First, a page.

Boners

Boner Fight for August 29th, 2018

Boner Candidate #1: YOU PARENTS SHOULD TAKE RESPONSIBILITY OH, AND L ‘M A WANNABE HISTORIAN

An outspoken member of the State Board of Education is drawing criticism over her controversial comments in board meetings and on social media. Lisa Cummins, elected in 2016, represents District 11, which includes the Jordan School District and parts of Salt Lake School District. District 11 encompasses Herriman High School, which last year became synonymous with Utah’s alarming teen suicide rate. Seven mothers lost children who attended Herriman to suicide in 2017. In a board meeting last May, one such mother, Catherine Voutaz, pleaded for the board to direct resources to the prevention of such tragedies. She also called for suicide response plans at each school district. “You all have the ability to make a difference,” Voutaz said. Minutes later, an emotional Cummins turned on her microphone’s light, indicating she had something to say. “Where are the organizations of parents who need to step up and accept accountability and responsibility?” Cummins said. To many listeners in the room, including the parent whose son died by suicide, it sounded as if Cummins was shifting blame back to the very people pleading with the board to take action.

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*Here’s another story about Cummins*

For 2,300 Utah students, it was the opportunity of a lifetime: a chance to see the hit musical “Hamilton.” It is the lyrical story of American founding father Alexander Hamilton, as interpreted through the eyes of virtuoso Lin-Manuel Miranda. The plan was put forth by The Gilder Lehrman Institute of American History. The organization would provide free and reduced tickets to the students to see the musical when it visited Salt Lake City last year. The proposal was expected to pass without a hitch, but broke down into a debate about the accuracy and historical significance of the musical. School board member Lisa Cummins objected to the musical. “Just because something is popular, doesn’t mean we should just automatically jump on the bandwagon,” she said. “We have a responsibility to our students to teach them the truth.”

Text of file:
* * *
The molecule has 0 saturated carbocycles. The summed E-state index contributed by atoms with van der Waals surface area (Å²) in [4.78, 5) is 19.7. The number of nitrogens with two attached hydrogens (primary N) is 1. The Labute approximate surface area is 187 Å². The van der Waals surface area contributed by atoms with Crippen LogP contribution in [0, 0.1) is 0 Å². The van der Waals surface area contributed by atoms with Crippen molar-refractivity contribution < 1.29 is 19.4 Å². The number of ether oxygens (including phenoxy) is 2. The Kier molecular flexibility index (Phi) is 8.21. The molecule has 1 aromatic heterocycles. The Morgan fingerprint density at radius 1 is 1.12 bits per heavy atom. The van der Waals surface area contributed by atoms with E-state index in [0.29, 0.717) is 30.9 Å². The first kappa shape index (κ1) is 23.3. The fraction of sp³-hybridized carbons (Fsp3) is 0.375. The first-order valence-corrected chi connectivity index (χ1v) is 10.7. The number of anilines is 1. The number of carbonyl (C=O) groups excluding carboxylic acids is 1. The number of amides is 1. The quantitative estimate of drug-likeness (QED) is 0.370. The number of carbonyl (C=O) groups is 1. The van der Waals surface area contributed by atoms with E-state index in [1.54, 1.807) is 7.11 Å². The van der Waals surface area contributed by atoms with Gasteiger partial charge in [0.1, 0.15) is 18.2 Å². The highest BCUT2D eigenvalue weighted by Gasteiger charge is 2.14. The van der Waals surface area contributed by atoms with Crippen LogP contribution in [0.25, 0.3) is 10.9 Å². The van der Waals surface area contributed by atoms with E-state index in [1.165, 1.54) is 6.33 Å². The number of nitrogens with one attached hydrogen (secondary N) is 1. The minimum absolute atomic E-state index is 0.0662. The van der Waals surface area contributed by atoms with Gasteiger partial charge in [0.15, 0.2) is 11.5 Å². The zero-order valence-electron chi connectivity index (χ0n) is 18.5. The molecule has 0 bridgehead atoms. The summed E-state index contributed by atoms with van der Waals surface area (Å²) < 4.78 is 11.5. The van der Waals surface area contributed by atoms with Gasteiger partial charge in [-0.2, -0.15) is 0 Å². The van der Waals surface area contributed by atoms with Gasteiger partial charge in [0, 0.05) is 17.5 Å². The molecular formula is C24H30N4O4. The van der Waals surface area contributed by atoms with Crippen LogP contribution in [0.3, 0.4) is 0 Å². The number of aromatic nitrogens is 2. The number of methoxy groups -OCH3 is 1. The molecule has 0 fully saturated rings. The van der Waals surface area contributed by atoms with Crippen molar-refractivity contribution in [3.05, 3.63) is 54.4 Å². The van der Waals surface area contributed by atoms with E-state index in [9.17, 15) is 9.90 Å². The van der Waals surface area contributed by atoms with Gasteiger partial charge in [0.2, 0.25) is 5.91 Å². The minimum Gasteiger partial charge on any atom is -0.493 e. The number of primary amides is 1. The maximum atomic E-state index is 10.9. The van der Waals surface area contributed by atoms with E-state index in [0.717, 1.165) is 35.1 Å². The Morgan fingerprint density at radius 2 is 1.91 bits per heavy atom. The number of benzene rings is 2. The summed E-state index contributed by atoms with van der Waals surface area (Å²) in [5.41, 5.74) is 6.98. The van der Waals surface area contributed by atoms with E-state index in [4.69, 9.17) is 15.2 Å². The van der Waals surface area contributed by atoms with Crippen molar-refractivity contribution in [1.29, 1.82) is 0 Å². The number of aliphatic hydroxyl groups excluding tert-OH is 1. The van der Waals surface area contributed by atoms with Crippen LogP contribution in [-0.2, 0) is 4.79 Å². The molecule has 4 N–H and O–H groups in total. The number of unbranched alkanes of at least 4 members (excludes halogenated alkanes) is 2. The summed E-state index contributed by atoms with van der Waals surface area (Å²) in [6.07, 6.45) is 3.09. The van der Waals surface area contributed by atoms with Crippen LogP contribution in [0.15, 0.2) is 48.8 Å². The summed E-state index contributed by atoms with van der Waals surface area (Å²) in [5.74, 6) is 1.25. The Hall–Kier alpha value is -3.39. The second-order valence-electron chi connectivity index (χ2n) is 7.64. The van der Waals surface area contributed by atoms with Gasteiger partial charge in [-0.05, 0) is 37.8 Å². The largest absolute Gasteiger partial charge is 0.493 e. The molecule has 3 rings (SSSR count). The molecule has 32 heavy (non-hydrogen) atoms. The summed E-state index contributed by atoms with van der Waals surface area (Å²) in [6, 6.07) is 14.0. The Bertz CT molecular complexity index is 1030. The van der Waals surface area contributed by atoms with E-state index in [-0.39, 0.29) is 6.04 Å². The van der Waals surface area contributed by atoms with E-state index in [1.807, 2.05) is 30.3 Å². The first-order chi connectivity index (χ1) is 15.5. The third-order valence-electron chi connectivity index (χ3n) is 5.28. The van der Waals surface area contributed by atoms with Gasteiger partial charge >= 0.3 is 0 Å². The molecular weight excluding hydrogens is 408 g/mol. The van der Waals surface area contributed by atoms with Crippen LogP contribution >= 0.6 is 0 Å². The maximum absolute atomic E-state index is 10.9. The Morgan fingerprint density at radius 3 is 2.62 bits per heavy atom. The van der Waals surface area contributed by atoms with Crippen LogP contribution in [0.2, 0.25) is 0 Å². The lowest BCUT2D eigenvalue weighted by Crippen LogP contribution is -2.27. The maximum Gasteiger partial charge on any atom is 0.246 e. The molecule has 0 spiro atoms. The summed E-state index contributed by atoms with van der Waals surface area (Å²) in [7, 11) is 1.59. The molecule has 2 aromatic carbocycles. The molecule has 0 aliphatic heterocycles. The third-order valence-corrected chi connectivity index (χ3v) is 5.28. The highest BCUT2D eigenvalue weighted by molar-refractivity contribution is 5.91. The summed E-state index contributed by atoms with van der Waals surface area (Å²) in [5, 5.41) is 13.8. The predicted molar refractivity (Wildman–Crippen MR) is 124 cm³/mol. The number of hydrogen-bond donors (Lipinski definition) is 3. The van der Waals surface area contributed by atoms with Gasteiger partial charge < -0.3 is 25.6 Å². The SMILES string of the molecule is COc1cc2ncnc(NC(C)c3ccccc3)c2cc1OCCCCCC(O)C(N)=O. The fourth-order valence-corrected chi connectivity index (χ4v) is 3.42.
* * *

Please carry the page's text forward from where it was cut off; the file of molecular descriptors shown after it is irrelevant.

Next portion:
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Boner Candidate #2: WELL IF IT’S CANCER I GUESS YOU CAN WEAR THE WIG.

A Texas high school senior battling brain cancer has won the fight to wear her blue-black wig after school officials told her it was a violation of the dress code. McKinney ISD, located north of Dallas, announced Sunday that they have reversed their decision and will allow Kate Pepper to wear the wig. “I feel a relief, and I am honestly hoping that if anyone else is going through my circumstances that this will help them along the way as well,” Pepper told CNN affiliate KTVT. Pepper, 17, has been battling her second bout of brain cancer. A week before her senior year, she made the tough decision to shave her long, braided hair, which had started falling out from cancer treatments. The teen documented her journey throughout her treatments on YouTube.

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